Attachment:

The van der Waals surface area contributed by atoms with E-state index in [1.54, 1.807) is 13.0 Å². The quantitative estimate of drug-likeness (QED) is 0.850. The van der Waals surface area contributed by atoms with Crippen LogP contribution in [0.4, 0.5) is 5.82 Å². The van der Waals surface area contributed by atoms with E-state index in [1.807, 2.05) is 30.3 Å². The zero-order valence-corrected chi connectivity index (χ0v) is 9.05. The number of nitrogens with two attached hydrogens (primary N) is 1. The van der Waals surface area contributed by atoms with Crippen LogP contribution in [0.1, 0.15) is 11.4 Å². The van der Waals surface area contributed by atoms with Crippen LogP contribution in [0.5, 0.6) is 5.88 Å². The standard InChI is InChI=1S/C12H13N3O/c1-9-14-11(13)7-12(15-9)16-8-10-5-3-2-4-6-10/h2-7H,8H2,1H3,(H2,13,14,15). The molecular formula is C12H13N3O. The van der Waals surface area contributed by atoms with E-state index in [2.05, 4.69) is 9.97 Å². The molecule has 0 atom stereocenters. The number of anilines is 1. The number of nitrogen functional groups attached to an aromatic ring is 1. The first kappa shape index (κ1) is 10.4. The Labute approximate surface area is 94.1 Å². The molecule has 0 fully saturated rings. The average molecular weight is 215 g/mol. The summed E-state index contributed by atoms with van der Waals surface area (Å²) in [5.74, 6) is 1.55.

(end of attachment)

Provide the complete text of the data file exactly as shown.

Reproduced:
The van der Waals surface area contributed by atoms with E-state index in [1.54, 1.807) is 13.0 Å². The quantitative estimate of drug-likeness (QED) is 0.850. The van der Waals surface area contributed by atoms with Crippen LogP contribution in [0.4, 0.5) is 5.82 Å². The van der Waals surface area contributed by atoms with E-state index in [1.807, 2.05) is 30.3 Å². The zero-order valence-corrected chi connectivity index (χ0v) is 9.05. The number of nitrogens with two attached hydrogens (primary N) is 1. The van der Waals surface area contributed by atoms with Crippen LogP contribution in [0.1, 0.15) is 11.4 Å². The van der Waals surface area contributed by atoms with Crippen LogP contribution in [0.5, 0.6) is 5.88 Å². The standard InChI is InChI=1S/C12H13N3O/c1-9-14-11(13)7-12(15-9)16-8-10-5-3-2-4-6-10/h2-7H,8H2,1H3,(H2,13,14,15). The molecular formula is C12H13N3O. The van der Waals surface area contributed by atoms with E-state index in [2.05, 4.69) is 9.97 Å². The molecule has 0 atom stereocenters. The number of anilines is 1. The number of nitrogen functional groups attached to an aromatic ring is 1. The first kappa shape index (κ1) is 10.4. The Labute approximate surface area is 94.1 Å². The molecule has 0 fully saturated rings. The average molecular weight is 215 g/mol. The summed E-state index contributed by atoms with van der Waals surface area (Å²) in [5.74, 6) is 1.55.